• Heart problems: KYPROLIS can cause heart problems or worsen pre-existing heart conditions. Death due to cardiac arrest has occurred within one day of KYPROLIS administration. Before starting KYPROLIS, you should have a full medical work-up (including blood pressure and fluid management). You should be closely monitored during treatment.
  • Kidney problems: There have been reports of sudden kidney failure in patients receiving KYPROLIS. Your kidney function should be closely monitored during treatment.
  • Tumor lysis syndrome (TLS): Cases of TLS have been reported in patients receiving KYPROLIS, including fatalities. You should be closely monitored during treatment for any signs of TLS.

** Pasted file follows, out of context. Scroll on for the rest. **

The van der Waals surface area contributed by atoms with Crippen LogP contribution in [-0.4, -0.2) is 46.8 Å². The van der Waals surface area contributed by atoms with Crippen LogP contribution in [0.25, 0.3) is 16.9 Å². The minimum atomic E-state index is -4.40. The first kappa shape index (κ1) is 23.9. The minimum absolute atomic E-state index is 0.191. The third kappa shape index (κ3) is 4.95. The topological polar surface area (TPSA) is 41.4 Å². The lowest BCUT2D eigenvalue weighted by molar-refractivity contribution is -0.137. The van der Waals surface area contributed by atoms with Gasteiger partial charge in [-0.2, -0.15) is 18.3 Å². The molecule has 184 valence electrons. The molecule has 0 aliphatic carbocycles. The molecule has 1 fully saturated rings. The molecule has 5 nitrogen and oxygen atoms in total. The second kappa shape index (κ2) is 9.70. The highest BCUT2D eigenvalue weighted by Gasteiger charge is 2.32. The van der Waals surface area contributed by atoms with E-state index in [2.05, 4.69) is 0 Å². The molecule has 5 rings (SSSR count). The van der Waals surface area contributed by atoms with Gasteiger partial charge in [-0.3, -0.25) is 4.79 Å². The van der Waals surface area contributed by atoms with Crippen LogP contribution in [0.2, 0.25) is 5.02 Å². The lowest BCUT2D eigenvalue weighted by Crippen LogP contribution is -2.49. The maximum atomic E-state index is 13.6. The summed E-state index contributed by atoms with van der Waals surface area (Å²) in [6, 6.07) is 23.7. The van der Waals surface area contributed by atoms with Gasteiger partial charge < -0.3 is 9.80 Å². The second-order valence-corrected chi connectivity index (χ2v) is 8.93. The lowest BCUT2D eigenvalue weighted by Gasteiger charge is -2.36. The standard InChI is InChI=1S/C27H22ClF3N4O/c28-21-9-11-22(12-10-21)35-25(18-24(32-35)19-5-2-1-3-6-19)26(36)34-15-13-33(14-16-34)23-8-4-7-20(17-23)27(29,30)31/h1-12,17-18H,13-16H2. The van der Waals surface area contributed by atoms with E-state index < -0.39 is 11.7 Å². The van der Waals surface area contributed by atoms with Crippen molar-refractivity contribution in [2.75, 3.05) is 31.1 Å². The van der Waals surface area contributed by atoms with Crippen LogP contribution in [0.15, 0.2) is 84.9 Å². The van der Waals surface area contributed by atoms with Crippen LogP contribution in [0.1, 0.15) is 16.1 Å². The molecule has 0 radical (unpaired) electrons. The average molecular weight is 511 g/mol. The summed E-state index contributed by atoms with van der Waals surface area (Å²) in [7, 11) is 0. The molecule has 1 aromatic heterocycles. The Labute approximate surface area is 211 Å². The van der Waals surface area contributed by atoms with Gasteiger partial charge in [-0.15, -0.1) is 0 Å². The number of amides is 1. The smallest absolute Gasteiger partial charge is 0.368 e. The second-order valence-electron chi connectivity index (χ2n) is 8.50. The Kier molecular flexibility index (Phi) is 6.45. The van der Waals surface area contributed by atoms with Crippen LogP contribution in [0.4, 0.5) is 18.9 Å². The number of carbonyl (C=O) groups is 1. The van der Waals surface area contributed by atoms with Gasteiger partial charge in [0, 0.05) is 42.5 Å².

• Lung damage: Cases of lung damage have been reported in patients receiving KYPROLIS, including fatal cases.
  • Pulmonary hypertension (high blood pressure in the lungs): There have been reports of pulmonary hypertension in patients receiving KYPROLIS.
  • Lung complications: Shortness of breath was reported in patients receiving KYPROLIS. Your lung function should be closely monitored during treatment.
  • High blood pressure: Cases of high blood pressure, including fatal cases, have been reported in patients receiving KYPROLIS. Your blood pressure should be closely monitored during treatment.
  • Blood clots: There have been reports of blood clots in patients receiving KYPROLIS. If you are at high risk for blood clots, your doctor can recommend ways to lower the risk.
  • If you are using KYPROLIS in combination with dexamethasone or with lenalidomide plus dexamethasone, your doctor should assess and may prescribe another medicine to help lower your risk for blood clots.